The Barnes maze is a widely used apparatus for learning and memory.
- Comes with 1 target box
- Additional holes can be created upon request.
- The entire top can be rotated around the central partition. Separately, the dark escape box can be rotated underneath the table. The escape box can be removed from a holder for easy cleaning
- A false floor modification can be requested. This functions as second table that rotates alongside the target box, closing the floors not located at the escape box
- The top is thick acrylic available in white, grey, or blue, designed with enough thickness to prevent visual cues of the target box
$ 2290Per Month
- 92cm diameter,
- 20 holes,
- 5cm hole diameter,
- 95cm stand height (adjustable)
- Removable Top.
- Black Nesting Chamber w clear nest holder included
- Matted finish
$ 2490Per Month
- 122cm diameter
- 20 holes
- 10cm hole diameter
- 95cm stand height (adjustable)
- Removable Top
- Black Nesting Chamber w clear nest holder included
- Matted finish
The Barnes Maze is a commonly used behavioral task in neuroscience for studying spatial learning and memory. This test is based on the fact that avoiding exposed and brightly lit areas is an essential survival strategy for rodents. It was observed that rodents have a remarkable ability to remember spatial locations, especially when motivated to escape, and this has been adapted into a behavioral task. The maze consists of a circular platform lined with holes around the perimeter, one of which leads to an enclosed escape chamber. The animal will use intra- and extra-maze cues to quickly learn the location of the target hole allowing them to escape. This task requires use of hippocampal-dependent spatial reference memory, and this ability to remember the location of the target hole can be effected by the administration of certain drugs or in disease models.
Carol Barnes first developed this maze for evaluating spatial learning and memory in 1979 (Barnes 1979). It was initially intended for rats, but has become increasingly popular for mice as well (Sunyer et al. 2007). In the battery of tasks used to measure spatial learning, the Barnes Maze is commonly compared to the Morris Water Maze and the Radial Arm Maze, and is generally considered less stressful than these alternatives (Harrison et al. 2006). Since its initial use, the Barnes Maze has been used to study the cognitive ability of animals with various deficits, such as mutant lines, hippocampal lesions, and Alzheimer’s disease (Harrison et al. 2006, Attar et al. 2013).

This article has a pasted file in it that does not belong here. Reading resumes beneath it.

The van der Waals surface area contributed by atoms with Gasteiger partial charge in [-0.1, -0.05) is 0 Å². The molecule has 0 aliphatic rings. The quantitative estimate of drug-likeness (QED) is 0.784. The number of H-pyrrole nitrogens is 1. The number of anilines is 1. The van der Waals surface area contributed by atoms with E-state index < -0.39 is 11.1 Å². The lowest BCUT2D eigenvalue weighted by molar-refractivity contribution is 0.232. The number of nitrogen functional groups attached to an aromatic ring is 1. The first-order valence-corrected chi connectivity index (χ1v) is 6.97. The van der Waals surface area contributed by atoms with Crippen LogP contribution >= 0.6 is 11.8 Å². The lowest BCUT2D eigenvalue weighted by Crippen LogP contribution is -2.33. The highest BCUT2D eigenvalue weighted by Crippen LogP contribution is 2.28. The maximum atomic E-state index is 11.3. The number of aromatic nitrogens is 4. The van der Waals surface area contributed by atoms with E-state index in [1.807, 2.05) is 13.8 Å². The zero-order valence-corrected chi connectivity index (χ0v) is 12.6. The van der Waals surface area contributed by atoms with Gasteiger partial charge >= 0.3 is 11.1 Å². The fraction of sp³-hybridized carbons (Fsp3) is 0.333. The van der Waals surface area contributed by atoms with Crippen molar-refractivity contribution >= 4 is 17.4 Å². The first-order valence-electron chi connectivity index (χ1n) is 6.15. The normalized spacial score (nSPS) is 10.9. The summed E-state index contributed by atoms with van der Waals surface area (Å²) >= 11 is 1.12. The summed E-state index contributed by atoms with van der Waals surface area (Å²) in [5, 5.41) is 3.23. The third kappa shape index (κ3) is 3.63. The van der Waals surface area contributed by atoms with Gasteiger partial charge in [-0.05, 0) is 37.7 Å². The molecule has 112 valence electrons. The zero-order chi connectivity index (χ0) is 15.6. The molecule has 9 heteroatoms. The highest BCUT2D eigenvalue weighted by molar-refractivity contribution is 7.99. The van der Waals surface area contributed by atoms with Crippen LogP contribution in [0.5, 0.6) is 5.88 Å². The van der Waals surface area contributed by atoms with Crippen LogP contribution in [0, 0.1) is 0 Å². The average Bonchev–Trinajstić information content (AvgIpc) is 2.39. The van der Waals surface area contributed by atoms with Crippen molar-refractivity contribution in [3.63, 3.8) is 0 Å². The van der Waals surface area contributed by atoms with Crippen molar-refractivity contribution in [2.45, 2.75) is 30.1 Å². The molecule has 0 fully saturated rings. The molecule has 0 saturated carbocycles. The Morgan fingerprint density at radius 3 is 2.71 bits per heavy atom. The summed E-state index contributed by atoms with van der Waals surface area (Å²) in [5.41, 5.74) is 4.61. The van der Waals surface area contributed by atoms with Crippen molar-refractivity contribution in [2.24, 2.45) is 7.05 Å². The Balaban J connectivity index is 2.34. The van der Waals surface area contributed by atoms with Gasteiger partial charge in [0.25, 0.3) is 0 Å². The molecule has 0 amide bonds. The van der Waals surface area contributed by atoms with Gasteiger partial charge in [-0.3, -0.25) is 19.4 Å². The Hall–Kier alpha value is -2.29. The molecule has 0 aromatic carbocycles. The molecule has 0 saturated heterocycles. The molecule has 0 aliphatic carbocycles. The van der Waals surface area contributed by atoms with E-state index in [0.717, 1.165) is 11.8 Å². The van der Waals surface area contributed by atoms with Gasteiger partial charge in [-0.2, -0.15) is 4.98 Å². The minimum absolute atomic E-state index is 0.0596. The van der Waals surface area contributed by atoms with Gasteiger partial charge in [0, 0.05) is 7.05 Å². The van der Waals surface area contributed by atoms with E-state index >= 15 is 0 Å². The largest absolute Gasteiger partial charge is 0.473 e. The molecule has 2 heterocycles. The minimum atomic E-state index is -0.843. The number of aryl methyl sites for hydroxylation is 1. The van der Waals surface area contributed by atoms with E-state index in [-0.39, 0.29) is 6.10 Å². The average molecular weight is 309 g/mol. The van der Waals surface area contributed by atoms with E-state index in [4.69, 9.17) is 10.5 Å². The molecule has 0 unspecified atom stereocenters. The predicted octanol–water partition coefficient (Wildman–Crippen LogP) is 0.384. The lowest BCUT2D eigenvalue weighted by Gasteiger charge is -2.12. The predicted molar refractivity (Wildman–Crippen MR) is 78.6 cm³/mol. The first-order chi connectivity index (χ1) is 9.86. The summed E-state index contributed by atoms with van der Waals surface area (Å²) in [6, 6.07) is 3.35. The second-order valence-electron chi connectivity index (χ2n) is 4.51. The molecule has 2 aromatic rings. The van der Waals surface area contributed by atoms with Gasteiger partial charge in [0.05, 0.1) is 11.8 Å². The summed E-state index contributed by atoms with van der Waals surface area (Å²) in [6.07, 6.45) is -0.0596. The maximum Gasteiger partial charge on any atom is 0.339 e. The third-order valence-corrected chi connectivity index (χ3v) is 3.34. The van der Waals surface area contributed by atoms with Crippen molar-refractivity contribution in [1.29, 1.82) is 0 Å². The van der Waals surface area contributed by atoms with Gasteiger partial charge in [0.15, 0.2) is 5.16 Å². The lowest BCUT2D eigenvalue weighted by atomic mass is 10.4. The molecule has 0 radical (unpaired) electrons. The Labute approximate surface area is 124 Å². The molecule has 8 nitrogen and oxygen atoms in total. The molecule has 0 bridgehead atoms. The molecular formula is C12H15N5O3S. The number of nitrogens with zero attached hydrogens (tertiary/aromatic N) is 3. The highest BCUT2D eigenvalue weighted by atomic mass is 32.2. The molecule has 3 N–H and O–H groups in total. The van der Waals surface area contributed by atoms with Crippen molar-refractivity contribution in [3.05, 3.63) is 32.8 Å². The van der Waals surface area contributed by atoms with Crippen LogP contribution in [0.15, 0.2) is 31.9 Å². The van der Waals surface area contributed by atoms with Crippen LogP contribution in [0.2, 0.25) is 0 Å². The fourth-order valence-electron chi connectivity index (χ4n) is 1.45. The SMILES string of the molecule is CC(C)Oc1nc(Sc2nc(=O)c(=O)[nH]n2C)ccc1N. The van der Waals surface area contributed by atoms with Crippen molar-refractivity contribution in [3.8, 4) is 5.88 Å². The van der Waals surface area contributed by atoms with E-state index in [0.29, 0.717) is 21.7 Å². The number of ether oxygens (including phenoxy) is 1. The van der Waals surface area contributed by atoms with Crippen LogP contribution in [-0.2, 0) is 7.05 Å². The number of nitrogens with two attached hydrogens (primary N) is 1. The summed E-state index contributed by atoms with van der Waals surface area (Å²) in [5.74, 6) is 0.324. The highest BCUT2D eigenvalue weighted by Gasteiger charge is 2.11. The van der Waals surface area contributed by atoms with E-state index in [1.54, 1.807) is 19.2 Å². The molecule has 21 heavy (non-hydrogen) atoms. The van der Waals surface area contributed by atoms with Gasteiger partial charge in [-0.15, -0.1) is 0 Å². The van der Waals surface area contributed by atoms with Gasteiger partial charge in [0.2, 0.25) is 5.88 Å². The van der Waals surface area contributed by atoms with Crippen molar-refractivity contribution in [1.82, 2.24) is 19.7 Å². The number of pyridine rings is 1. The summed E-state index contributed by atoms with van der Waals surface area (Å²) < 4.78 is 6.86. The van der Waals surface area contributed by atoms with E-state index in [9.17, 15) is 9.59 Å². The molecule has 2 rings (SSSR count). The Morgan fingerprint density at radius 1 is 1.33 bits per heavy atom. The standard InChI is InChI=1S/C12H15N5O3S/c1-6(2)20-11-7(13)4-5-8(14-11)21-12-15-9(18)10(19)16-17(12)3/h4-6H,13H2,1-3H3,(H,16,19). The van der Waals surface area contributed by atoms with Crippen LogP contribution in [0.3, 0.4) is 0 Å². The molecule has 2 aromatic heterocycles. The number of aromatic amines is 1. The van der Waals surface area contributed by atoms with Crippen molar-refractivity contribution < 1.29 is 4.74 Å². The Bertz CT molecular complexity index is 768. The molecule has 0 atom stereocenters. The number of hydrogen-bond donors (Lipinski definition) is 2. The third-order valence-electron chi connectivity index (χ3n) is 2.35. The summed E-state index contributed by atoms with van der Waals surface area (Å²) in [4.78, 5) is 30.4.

The apparatus used for the Barnes Maze consists of raised circular platform, ranging from 50-100 cm in diameter to accommodate mice, rats, and small primates, with 12, 18, or 20 holes equally spaced around the perimeter. Each hole is large enough to allow the animal to pass through and the holes are positioned several centimeters from the edge of the maze. One of the holes is designated the target hole and leads to a small, dark recessed chamber beneath the maze platform. It is important that the escape chamber is not visible to the animals from the platform. The entire platform is able to rotate around the center point, with the escape chamber able to rotate to different holes beneath the maze. The platform of the maze is colored to provide contrast with the color of the animals tested. The entire apparatus is raised approximately 100 cm from the floor.
The holes of the maze are numbered starting from the target hole; the holes to the right of the target hole are numbered starting with +1, and those to the left are numbered starting with -1, with an opposite hole directly across from the target hole.
Visual cues can be prepared using different colors and shapes and can be placed surrounding the maze. These, along with visual cues within the testing room, will serve as the animal’s reference points while performing the maze task.